Like a Spoken Word

My first Pride Month out of the closet

Nathan Smith
Interfaith Now

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Last month I came out as pansexual, which means this will be my first Pride Month out of the closet.

This being my first Pride Month open and out, and with my Marriage & Family Therapy graduate program beginning soon, I find myself reflecting on what kind of therapist and queer person I’d like to be. Since coming out, I’ve received nothing but kindness, love, and support from the people who matter most to me. However, numerous relationships with other queer people have shown me that not every LGBTQIA+ person is so fortunate.

Each of us is born like a spoken word, but we enter cultures and communities that have a tendency to speak over us from the beginning — to speak what is familiar to them, their own words, and to even shout over what sounds unfamiliar or even “wrong” in others. This over-speaking can be so severe that, as we grow up, we learn to speak over ourselves. We can spend an entire lifetime with people speaking over us, whether inadvertently or intentionally; or speaking over ourselves, repeating all the words that were most familiar to our families, cultures, and communities. But Life will not be spoken over forever; there are powerful moments and stretches of our lives when we may at last overhear ourselves. The word we hear from within ourselves may sound unfamiliar, perhaps even…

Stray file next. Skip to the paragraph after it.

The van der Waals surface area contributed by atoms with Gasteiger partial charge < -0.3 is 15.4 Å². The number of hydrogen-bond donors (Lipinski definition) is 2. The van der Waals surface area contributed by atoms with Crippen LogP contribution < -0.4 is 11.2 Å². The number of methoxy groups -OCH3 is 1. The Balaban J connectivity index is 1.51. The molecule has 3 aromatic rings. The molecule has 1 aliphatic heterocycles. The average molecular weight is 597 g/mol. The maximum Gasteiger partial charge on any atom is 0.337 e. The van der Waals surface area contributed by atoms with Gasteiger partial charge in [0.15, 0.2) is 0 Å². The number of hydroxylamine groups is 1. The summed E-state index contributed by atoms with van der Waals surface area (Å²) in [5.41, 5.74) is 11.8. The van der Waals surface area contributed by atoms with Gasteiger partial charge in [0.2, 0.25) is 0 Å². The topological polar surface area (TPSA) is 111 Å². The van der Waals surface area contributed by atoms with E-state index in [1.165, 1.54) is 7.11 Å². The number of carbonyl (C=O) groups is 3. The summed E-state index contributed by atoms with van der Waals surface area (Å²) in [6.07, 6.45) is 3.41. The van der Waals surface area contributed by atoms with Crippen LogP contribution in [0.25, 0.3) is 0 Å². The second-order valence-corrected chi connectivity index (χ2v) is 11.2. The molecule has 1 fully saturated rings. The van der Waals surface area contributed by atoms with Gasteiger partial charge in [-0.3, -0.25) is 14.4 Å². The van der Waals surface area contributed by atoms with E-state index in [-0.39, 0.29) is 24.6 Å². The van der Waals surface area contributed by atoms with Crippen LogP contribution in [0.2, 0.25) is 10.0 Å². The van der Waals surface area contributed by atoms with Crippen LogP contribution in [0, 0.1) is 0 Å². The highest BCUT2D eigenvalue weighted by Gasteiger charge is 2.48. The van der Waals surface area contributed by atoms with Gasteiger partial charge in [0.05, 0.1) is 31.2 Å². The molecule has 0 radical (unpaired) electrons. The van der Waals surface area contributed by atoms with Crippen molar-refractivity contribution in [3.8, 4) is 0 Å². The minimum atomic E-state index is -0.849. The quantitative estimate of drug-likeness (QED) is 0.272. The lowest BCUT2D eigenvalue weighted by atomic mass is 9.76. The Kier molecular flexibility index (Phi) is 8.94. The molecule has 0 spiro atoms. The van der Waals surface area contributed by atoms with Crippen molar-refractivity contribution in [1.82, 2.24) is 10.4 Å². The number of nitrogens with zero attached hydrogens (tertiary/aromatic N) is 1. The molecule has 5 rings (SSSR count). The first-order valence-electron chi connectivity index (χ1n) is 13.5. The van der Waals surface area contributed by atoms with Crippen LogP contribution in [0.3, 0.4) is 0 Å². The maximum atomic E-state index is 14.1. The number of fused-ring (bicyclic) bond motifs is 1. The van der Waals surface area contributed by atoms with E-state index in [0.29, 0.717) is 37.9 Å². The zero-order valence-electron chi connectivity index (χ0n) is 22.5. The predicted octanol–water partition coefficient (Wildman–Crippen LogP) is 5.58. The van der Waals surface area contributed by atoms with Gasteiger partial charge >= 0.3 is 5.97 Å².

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Nathan Smith
Interfaith Now

Writer, therapy student, queer; interested in psychology, philosophy, literature, religion/spirituality. YouTube.com/@MindMakesThisWorld @NateSmithSNF